Transnational Politics

Course description Transnational Politics
Year: 2014-2015
Catalog number: 8001WP13Y
Teacher(s):
  • Dr. E.J. Frettingham
  • Beatrix Futak
Language: English
Blackboard: Yes
EC: 5
Level: 100
Period: Semester 1 / 2, Block II, III, IV
Hours of study: 35:00 hrs
  • No Elective choice
  • No Contractonderwijs
  • No Exchange
  • No Study Abroad
  • No Evening course
  • No A la Carte
  • No Honours Class

Tags

WP

Admission requirements

None.

Course description

The study of politics beyond the domestic political arena has traditionally been focused on relations between states. This course, by contrast, explores contemporary political movements and issues that transcend the boundaries of nation-states and formal intergovernmental relations. The course will focus primarily on non-state actors and institutions such as classes, diaspora networks, social and religious movements, and transnational NGOs. We will begin by exploring the historical background to contemporary transnational politics, and specifically the increasing interconnectedness of human societies over the past 500 years. We then explore a series of theoretical approaches that offer different lenses through which to view politics beyond the state, including Marxism, feminism, green theory, post-colonialism, and normative theory. The final section of the course examines how non-state actors and institutions are shaping world politics through their engagement with issues such as global economic inequality, human rights, environmental change, religious difference, migration, and regional integration. Although the course concentrates on non-state actors, the international states system will loom large in our explorations, appearing to transnational actors as variously a constraint on their activity, a set of powers to be influenced, and a problem to be solved.

Weekly overview

Session 1: Introduction
PART I: HISTORY OF TRANSNATIONAL POLITICS
Session 2: History I: The Age of Exploration, Colonial Expansion and Pax Britannica
Session 3: History II: Pax Americana to the Twenty-First Century
PART II: PERSPECTIVES IN TRANSNATIONAL POLITICS
Session 4: Normative IR Theory
Session 5: Marxism
Session 6: Feminism
Session 7: Post-colonialism / Post-structuralism
Session 8: Green Theory
PART III: ISSUES IN TRANSNATIONAL POLITICS
Session 9: Regional Integration
Session 10: Global Economic Inequality
Session 11: Environmental Change
Session 12: Human Rights
Session 13: Transnational Politics of Religion
Session 14: Migration and Refugees

Learning objectives

The module is aims to provide a critical examination of transnational politics. In successfully completing this course, you will:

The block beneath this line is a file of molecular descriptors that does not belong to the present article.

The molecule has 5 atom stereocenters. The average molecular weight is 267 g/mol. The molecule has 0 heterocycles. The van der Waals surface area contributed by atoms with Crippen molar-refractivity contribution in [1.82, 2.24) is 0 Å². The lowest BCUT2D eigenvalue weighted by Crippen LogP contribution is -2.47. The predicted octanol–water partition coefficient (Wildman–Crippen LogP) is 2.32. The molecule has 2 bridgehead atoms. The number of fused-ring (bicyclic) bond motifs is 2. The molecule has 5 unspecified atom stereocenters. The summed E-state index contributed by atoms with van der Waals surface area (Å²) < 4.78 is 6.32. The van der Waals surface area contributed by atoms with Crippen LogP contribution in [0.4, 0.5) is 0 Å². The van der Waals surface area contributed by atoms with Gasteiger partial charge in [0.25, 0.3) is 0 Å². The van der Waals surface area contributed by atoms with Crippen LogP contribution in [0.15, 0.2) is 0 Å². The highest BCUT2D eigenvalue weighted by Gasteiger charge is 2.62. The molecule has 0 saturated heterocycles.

• Understand the historical background to the contemporary transnational politics.
  • Develop a basic knowledge of the major theoretical approaches to the study of transnational political and social movements in world politics.
  • Understand the key concepts relating to transnational politics, and be able to apply them in critical analysis of important events and processes.
  • Demonstrate understanding of the agendas and strategies of important non-state actors and institutions.
  • Produce a well-argued political essay.
  • Improve your oral presentation skills and your ability to communicate arguments to other students.

Mode of instruction

The course is taught through two-hour seminars. During the course of the seminar students are expected to take part in both large and small group discussions; participate in seminar discussions; present and defend their ideas within an academic setting; and take part in group projects. The role of the instructor is to ensure the efficient running of the discussion. Each seminar has a ‘required reading’ list that must be read in advance of each seminar. Students are also recommended to read some of the items listed under ‘suggested reading’ prior to each seminar and use the extended list as a starting point in their preparation for essay writing.

Assessment

Four elements of coursework constitute the final mark for the course:

  • Participation 15%
  • Presentation 25%
  • Formal Exam 30%
  • Final paper (2,500 words) 30%

Compulsory literature

Steger, M B (2013) Globalization: A Very Short Introduction, Oxford: OUP, 3rd edition

Tim Dunne, Milja Kurki and Steven Smith (2013) International Relations Theories – Discipline and Diversity, Oxford: Oxford University Press

Languages